Multiple myeloma (MM) develops from well-defined precursor stages; however, invasive bone marrow (BM) biopsy limits screening and monitoring strategies for patients. We enumerated circulating tumor cells (CTC) from 261 patients (84 monoclonal gammopathy of undetermined significance, 155 smoldering multiple myeloma, and 22 MM), with neoplastic cells detected in 84%. We developed a novel approach, MinimuMM-seq, which enables the detection of translocations and copy-number abnormalities through whole-genome sequencing of highly pure CTCs. Application to CTCs in a cohort of 51 patients, 24 with paired BM, was able to detect 100% of clinically reported BM biopsy events and could replace molecular cytogenetics for diagnostic yield and risk classification. Longitudinal sampling of CTCs in 8 patients revealed major clones could be tracked in the blood, with clonal evolution and shifting dynamics of subclones over time. Our findings provide proof of concept that CTC detection and genomic profiling could be used clinically for monitoring and managing disease in MM.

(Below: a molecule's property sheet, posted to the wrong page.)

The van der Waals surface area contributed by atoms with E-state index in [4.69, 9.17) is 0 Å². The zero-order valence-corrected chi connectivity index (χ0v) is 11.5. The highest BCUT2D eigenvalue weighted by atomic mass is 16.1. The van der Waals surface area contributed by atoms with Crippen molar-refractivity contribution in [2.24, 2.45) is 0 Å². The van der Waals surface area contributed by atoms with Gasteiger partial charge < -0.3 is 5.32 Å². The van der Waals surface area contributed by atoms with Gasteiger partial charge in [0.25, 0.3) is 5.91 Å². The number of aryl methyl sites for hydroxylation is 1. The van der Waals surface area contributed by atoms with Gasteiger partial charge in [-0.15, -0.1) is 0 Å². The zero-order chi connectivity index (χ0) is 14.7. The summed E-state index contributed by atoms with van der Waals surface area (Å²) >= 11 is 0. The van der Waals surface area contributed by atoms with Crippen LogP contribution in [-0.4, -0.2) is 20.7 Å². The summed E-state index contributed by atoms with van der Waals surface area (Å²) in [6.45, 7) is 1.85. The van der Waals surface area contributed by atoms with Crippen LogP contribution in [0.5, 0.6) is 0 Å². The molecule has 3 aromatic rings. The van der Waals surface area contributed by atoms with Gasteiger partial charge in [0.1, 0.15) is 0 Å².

In this study, we established an approach enabling the enumeration and sequencing of CTCs to replace standard molecular cytogenetics. CTCs harbored the same pathognomonic MM abnormalities as BM plasma cells. Longitudinal sampling of serial CTCs was able to track clonal dynamics over time and detect the emergence of high-risk genetic subclones.

This article is highlighted in the In This Issue feature, p. 247

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